Yesterday, I talked about a few things in my vlog regarding plantsing and I want to expand a little bit here on what I talked about.
I mostly want to talk about study evolution while maintaining integrity of the study.
Using a Book of the Bible
Writing a study using a book of the Bible is nice for outlining because the book itself gives you the rough outline within the chapters.
For plantsing this way, it’s best to start by reading through the book and then pulling out the major theme (or themes) you want to discuss from each chapter.
Once you have your major themes, then start looking for supporting material. For example, if you’re doing a study on Ruth, it would be good to direct your reader to the book of Judges so they understand the time period in which Ruth was written. It would also be good send them over to Leviticus so they understand what a kinsman-redeemer is and how that role works.
The supporting material you find will depend entirely on the themes you pull out from the text. Once you have a solid base of chapter themes and supporting material, you can then either continue with more of an outline or you can begin to simply write and see where it goes.
If you’re looking to go the topical study route, of course you’ll need to decide on your topic. Once you’ve decided on that, then begin breaking it down into the sub-categories you want to talk about.
Treat this like a brainstorming session – no idea is a bad idea. You can weed things out later, but for the beginning, just write down all possible routes. Once you have your list of possibilities, you can either weed it right there or you can search out your supporting material first and let the availability of supporting material make your decisions. I highly recommend getting a Thompson Chain-Reference Study Bible if you’re doing this. It makes life SO MUCH easier!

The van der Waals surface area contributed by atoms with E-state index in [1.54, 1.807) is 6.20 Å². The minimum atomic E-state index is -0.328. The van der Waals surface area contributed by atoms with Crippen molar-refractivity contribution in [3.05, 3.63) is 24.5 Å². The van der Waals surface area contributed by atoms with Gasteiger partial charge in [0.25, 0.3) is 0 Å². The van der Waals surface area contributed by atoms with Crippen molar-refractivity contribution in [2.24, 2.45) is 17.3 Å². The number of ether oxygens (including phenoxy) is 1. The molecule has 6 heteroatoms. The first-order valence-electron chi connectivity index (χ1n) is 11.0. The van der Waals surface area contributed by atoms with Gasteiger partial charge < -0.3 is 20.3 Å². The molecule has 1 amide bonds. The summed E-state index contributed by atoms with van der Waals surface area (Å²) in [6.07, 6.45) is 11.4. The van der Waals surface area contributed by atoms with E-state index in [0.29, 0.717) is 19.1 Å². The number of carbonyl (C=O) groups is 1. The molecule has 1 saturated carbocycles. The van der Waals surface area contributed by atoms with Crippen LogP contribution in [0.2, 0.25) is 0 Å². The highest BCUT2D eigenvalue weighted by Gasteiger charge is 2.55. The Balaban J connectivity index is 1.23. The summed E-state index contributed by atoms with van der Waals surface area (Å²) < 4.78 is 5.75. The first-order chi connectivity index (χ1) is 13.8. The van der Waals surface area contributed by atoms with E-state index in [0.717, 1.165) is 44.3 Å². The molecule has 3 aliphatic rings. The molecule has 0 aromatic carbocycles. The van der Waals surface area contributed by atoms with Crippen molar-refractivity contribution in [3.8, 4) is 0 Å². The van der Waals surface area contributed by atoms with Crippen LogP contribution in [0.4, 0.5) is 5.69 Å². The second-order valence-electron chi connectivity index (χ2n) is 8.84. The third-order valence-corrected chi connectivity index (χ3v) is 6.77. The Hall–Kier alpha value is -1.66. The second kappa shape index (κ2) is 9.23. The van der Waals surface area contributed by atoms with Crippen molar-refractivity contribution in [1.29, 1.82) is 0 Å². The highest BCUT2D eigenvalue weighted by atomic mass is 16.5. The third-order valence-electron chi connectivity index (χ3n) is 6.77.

Now that you have your topics and supporting material, it’s time to either outline a little more or get to writing!
When I say maintaining integrity of the study, I mean staying true to Scripture first and foremost, but also staying true to your original idea and study vein. It’s fine to bounce around the Bible to help your readers better understand your topic, but resist the temptation to follow every rabbit trail.
At some point, you need to shut down each chapter and eventually, the study itself. It might even be helpful to write down a sentence or two that encapsulates the overall arc of your study. Then, when you head back to edit, you can refer to that statement when you aren’t sure if something should stay or if it should go.
Remember that the first draft is just that – the first draft. It’s entirely likely that your final manuscript will look almost nothing like what you started with depending on your level of preparation.
As you write, you may find that what you once thought would be a good support really doesn’t have a place in the direction you went.
As you edit, you may find that through your transitions, certain points no longer make sense.
As you get your beta reader feedback in, you may find that what you thought worked really didn’t work at all.
This is part of the process. The drafts are simply part of refining your idea and the point of the beta readers is to determine whether you’ve hit your mark or not. It is easy to feel discouraged in the midst of the working, but keep working! Allow yourself to feel whatever feelings come up, but don’t dwell on them.
Speak the promises of God over your work and then keep moving. The enemy wants us to feel down and to give up, so don’t give him that satisfaction. Remember that the ultimate aim of a study is to draw your readers into a closer relationship with God and a better understanding of themselves and the world around them. Anything that doesn’t fit into those two goals isn’t worth writing.
Do you have a different writing process? How has that been working for you?
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